The issues of the teacher librarians and para-professionals in California School Libraries. Please share your concerns, feedback and questions.

Thursday, November 2, 2017

Research about Student Information Seeking Behaviors; Implications for Searching Databases

Research about Student Information Seeking Behaviors; Implications for Searching Databases

by Dr. Lesley Farmer and  Kelli Van Velkinburgh

            This article is the first column provided by the CSLA Research Committee to help teacher librarians to know about current research that can help them as reflective practitioners to improve their library programs. Each month will focus on a specific topic of need. Next month’s column will target health literacy. If you have topics that you would like researched, please contact Dr. Lesley Farmer (Lesley.Farmer@csulb.edu) or Kelli Van Velkinburgh (kelli_vanvelkinburgh@cjusd.net).

            Librarians strongly encourage learners to use online subscription database aggregators (e.g., EBSCO, ProQuest, Gale) when looking for information. The reasons? Because the articles and other sources have been vetted by professionals, resources are indexed for more efficient retrieval, and several products are developmentally appropriate and also support typical K12 curriculum.
            Such databases mitigate students’ lack of expertise in evaluating the quality and appropriateness of information sources. Nevertheless, students need explicit instruction in search strategies. Furthermore, they need to see the advantages of using databases for their information tasks.
            The following research studies provide current insights in students’ information seeking behavior, and provide strategies for teaching effective search techniques, which can be applied to using online subscription database aggregators.

Mentzer, N., & Fosmire, M. J. (2015). Quantifying the information habits of high school students engaged in engineering design. Journal of Pre-College Engineering Education Research (J-PEER), 5(2), 22-34. http://docs.lib.purdue.edu/cgi/viewcontent.cgi?article=1108&context=jpeer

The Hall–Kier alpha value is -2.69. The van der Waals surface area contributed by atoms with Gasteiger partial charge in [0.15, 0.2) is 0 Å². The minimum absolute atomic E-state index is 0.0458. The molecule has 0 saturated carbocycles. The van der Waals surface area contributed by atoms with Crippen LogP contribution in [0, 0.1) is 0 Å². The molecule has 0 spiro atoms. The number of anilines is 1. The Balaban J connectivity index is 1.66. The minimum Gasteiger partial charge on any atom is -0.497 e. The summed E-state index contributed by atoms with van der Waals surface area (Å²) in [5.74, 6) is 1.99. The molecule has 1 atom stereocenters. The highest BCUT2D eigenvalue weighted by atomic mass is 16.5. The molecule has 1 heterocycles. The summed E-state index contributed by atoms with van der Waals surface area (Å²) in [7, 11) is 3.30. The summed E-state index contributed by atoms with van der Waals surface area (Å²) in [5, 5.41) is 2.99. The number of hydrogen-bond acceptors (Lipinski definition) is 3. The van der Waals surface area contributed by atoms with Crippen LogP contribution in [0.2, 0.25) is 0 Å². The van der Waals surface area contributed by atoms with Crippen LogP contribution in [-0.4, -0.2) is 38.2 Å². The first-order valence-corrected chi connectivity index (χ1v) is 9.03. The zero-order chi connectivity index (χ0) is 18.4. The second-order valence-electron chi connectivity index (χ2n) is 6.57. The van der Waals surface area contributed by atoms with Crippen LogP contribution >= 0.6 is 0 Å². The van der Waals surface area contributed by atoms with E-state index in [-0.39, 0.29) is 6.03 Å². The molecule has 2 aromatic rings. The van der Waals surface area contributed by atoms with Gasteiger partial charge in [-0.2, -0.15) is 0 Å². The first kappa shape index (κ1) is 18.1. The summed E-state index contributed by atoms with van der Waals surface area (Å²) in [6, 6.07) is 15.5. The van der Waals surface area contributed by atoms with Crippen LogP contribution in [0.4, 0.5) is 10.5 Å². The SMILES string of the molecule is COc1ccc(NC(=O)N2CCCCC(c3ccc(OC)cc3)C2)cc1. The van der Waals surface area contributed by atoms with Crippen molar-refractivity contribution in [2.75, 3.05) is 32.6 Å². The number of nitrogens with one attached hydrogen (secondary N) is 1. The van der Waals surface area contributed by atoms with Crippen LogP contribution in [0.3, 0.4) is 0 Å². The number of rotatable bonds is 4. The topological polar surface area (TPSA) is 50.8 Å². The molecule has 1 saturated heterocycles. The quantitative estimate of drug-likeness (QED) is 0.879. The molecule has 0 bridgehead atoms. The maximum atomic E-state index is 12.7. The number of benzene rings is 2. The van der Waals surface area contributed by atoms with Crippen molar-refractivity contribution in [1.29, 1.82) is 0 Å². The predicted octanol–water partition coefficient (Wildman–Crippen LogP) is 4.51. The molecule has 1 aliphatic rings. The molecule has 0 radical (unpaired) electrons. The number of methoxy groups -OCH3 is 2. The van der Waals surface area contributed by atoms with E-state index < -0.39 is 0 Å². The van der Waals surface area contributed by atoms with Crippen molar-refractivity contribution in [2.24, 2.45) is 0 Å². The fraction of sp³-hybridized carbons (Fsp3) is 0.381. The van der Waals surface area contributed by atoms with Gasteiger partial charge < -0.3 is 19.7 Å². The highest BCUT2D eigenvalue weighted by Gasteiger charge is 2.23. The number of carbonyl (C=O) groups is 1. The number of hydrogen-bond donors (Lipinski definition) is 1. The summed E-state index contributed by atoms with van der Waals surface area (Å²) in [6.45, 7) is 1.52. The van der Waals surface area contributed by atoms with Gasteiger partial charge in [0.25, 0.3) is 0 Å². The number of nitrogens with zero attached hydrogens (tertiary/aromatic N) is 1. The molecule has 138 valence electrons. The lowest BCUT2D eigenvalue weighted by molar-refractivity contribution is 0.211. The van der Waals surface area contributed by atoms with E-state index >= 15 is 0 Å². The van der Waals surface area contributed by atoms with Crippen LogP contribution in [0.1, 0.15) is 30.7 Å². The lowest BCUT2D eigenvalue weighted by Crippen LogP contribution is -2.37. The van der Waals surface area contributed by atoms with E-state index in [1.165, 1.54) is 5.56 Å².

Students seldom evaluate the quality of online resources. They tend to rely on commercial and persuasive websites rather than informative or technical ones. Students do not search for broad categories of relevant information. Students are more likely to use search engines than use databases.

Hughes, H. (2013). International students using online information resources to learn: Complex experience and learning needs. Journal of Further and Higher Education, 37(1), 126-146. https://eprints.qut.edu.au/55064/1/InternationalStudentsExperiences-4May2011-FINAL.pdf
International students’ information behaviors reflect eight interrelated elements: students’ personal characteristics; the information-learning environment; interactions with online resources; students’ information literacy level; help-seeking habits; affective aspects; reflective responses; and cultural-linguistic dimensions. In using online resources, international students displayed developed information skills and less-developed critical information use.

Kim, S. U. (2015). Enablers and inhibitors to English language learners' research process in a high school setting. School Library Research, 18. http://www.ala.org.csulb.idm.oclc.org/aasl/sites/ala.org.aasl/files/content/aaslpubsandjournals/slr/vol18/SLR_EnablersandInhibitors_V18.pdf
The researcher tracked high school ELL students’ research processes, and found that by the end of their efforts, students had difficulty finding specific information, evaluating information, and summarizing it. In the middle of their efforts, they felt more competent; they did not have the big picture at that point. Students sometimes searched in their first language, especially if they did not know the English vocabulary, but they did not include the resulting resources in their final product. Students wished for guidance from someone who knew the assignment and the topic, and who could help them find background information, topical vocabulary, and specific information. They also wanted more time to research, and sample products.  Teaching ELL students how to seek and use information helps them learning English and the subject matter.  These students should also be supported in their practice of searching first in their first language, and their resources should be considered for their final project.